The Utah Asthma Coalition met with the Logan City School District Board of Education on Tuesday to propose changes to ensure that students with asthma receive proper treatment.
Jeffrey Bennion, an ears, nose and throat doctor in Logan, spoke on behalf of the coalition to the board. He presented several proposals that the board will vote on at the next meeting on Feb. 24. The proposals included the following:
- Educating teachers on proper emergency interventions like how to use an inhaler or an epinephrine pen.
- Conducting asthma clinics to screen children for asthma and help them get proper care.
- Requiring that students identify themselves as having asthma or not at the time of school registration.
- Educating teachers on the signs of asthma so they can identify children with symptoms and help them arrange for a doctor’s screening.
Bennion highlighted the size of the nation’s asthma problem, citing statistics showing that one in 10 kids have the disease. Of those kids, 50 percent miss school at least one time a year.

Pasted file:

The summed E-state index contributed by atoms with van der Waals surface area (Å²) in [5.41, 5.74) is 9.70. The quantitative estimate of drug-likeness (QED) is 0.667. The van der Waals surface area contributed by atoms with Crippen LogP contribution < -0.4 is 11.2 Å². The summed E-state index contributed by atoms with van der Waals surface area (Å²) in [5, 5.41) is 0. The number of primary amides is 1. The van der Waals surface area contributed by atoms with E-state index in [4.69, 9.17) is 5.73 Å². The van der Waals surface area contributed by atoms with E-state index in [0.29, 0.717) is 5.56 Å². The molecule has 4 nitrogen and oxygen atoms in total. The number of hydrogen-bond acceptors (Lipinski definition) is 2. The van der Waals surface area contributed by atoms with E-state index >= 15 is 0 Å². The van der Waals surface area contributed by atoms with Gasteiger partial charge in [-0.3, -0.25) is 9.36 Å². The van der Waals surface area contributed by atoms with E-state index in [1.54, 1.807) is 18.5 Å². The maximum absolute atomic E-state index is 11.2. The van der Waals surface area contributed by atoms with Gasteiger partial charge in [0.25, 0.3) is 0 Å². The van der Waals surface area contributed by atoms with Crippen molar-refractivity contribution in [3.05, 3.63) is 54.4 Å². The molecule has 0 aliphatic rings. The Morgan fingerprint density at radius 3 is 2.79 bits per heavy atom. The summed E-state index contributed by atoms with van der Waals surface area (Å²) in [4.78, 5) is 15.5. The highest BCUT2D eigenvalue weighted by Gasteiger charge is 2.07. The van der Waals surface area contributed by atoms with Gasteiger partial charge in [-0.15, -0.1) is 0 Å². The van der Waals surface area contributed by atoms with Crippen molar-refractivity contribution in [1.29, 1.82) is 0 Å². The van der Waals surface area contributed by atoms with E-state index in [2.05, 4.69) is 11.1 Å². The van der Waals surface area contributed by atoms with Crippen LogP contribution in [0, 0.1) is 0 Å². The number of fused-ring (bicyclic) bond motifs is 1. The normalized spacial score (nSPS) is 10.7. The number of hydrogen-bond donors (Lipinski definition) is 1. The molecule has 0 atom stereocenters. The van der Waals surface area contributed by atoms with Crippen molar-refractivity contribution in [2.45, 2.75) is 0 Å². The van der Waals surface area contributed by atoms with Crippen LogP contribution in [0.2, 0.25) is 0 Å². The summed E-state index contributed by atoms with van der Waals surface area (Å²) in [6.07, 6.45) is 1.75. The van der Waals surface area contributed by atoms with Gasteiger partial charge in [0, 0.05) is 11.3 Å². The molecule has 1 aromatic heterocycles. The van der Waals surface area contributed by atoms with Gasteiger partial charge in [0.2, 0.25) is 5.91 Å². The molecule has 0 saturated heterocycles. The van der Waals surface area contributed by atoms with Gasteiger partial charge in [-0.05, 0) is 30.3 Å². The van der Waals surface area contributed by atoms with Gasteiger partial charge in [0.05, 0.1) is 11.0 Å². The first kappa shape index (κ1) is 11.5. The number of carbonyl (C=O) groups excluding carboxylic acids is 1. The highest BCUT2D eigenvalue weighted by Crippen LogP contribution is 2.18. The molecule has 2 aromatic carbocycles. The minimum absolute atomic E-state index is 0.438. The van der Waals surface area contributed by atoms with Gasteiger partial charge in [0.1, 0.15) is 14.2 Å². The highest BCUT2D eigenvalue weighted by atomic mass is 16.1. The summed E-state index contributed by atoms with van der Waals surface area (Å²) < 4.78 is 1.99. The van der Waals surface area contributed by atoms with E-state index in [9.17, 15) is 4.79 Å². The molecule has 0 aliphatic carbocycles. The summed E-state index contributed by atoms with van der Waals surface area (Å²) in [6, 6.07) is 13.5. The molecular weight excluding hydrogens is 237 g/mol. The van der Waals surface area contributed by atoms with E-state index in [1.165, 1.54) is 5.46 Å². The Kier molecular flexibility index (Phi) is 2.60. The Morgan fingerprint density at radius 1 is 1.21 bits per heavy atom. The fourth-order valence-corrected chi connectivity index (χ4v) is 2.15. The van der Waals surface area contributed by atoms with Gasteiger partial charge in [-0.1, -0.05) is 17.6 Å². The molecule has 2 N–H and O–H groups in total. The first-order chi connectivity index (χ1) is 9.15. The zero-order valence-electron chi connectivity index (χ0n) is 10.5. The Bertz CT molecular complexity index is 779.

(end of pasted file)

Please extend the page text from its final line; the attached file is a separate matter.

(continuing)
“It’s a relatively significant problem for kids,” he added.
The purpose of the coalition is to work with the health care and education communities to identify and help patients and their families manage asthma.
Bennion explained that last year in the United States, 2 million kids ended up in the ICU because of asthma and 5 million went to an emergency room. However, only 27 percent of asthmatics receive adequate care. This is due to several factors, he said, including not knowing if someone has asthma, the cost of treatment, failure to understand treatment and failure to comply with treatment.
Bennion said he hoped that by working with the school system, asthmatic kids will be able to live better lives.
“The problem with chronic illness, and doctors get pretty frustrated with this, is people expect a cure. People think that if they have a disease, there should be a cure. They get angry if that is not the case,” Bennion said. “With asthma, that is not the case. Kids need to learn to manage the disease, and we want to help them to do that.”